When i adopted a new picking position after i found CtC, i switched from an open hand (like yours) to a closed one with curled fingers. I am not saying one is better than the other, but i think this has helped me to change my position. You dont feel as tempted to cling to the disfunctional stuff you want to leave behind when you are not just trying to play different in the old setup.

I kind of want to write a lot more, especially concerning the gallops, but at this point i am unsure if i am not projecting some of the problems i used to have (or still have) with my own rythm playing onto your example because the whole thing sounds so familiar. I’d prefer to read what others have to say first and study a bit for now, looking forward to the results of this discussion here :raised_back_of_hand:


Thanks for the responses so far. Unfortunately Samsung didn’t have Cracking The Code in mind when they designed their selfie cam so I cant do much better than this–no zoom or slo-mo. I’ll have to amputate my legs to get it closer. YouTube doesnt give me any upload quality options either. You’ll have to use YouTubes playback speed to slow it down.

This is all I can do for today–the entire pinky side of my hand seized up at the end of this clip.

Thanks again

Your hand position looks good, I would say some of this is psychological and the rest is just practice.
UPX is definitely my preference for metal playing, I would also argue that a bit of pronation helps with this.

I have met a lot of great metal players in-person and online. One overarching commonality is that the majority played rhythm guitar (specifically metal) for the first couple of years almost exclusively. They lived and breathed it, and often neglected other aspects of their playing.

Concerning your playing, you seem to be digging in too much and not relaxing enough. Good rhythm playing, much like scalar/shreddy stuff should feel relatively ‘easy’ when done right.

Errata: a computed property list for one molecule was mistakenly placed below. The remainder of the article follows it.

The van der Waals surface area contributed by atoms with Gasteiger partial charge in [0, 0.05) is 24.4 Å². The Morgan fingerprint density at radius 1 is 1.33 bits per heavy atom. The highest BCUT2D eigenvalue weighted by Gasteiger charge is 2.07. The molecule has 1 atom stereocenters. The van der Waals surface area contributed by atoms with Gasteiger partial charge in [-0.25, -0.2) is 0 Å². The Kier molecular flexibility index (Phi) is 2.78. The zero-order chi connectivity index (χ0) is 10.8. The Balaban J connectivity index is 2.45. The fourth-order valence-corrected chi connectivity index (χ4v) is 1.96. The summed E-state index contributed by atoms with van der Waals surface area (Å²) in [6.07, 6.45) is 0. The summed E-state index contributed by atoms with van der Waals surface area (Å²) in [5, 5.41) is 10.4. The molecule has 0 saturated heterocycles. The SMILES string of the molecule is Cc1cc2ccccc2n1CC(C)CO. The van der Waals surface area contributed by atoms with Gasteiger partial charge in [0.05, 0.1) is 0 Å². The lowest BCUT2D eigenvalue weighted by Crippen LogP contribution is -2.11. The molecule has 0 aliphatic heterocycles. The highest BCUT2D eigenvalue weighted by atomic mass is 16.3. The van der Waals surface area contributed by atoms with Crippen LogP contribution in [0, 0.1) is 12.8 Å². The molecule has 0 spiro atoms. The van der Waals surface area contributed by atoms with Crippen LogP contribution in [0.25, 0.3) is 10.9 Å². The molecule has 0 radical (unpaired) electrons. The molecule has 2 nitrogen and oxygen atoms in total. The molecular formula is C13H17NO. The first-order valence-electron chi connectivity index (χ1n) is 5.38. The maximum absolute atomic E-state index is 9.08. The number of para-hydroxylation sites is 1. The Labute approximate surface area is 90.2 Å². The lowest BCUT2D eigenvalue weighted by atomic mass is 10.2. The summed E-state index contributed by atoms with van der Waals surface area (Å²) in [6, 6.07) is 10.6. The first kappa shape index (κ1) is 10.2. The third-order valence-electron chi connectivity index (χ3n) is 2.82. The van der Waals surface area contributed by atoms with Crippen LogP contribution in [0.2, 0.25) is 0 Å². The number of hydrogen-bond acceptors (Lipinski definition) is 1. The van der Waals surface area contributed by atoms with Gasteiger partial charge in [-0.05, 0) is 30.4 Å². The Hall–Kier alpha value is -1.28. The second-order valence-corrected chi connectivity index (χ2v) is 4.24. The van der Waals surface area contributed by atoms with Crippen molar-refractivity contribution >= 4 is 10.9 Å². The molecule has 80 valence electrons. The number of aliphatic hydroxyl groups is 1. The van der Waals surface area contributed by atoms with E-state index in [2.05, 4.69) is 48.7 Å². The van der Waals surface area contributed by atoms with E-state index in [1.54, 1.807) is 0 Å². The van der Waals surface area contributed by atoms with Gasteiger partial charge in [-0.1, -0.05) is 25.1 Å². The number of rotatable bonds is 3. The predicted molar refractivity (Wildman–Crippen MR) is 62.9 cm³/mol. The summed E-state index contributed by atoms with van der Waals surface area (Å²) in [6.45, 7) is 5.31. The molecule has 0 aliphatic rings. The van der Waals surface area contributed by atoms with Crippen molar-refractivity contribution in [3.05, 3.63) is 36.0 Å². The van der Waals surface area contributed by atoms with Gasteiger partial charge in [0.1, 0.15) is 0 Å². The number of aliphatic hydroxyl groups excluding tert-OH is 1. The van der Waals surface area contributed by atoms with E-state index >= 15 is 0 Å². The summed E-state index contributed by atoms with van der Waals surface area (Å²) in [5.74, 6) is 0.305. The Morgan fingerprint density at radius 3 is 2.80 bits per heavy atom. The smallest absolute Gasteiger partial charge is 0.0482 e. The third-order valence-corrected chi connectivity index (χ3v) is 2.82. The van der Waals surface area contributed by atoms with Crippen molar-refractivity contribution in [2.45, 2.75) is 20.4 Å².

To quote a modern metal great (Josh Middleton) “focus on endurance and accuracy at a manageable tempo before attempting faster tempos like 200bom or above.”

160bpm with a powerful and relaxed technique will always sound better than spasmodic ‘cheat’ playing with too much distortion :slight_smile:

How much ‘conentrated’ effort do you put into your rhythm playing and practice on a weekly basis?


I’m assuming you had this video in mind…


Ok, so i kept some of the things discussed here in mind during my practice session this morning and i feel a bit different now about some of the stuff i wrote in my first post…

Maybe you can relate to some of these characteristics i’ve noticed about my playing:

  • My downpicking is actually pretty relaxed on fast tempos. I have no probs to pick several bars of 200bpm 8ths in a relaxed way. I think this works because the movement i do feels like a knocking movement to me, even though i am factually doing something not unlike you do, where i actually perform a slight halfcircle. It has nothing to do with not bringing the pick too far behind the lowest string, as i previously thought, in fact i am almost hitting the pickup. I guess it has the feeling of a knocking movement because i am primarily using the muscles which i would use if i’d actually knock. Also my DPS is very pronounced while doing this.

  • I can also do the typical thrashy raining-blood-style pure gallops quite relaxed at that tempo, i have to pay some attention to not play them as short spasms, though. When i focus on the upstroke and keep my pickslant, i can keep control and the riff is fun.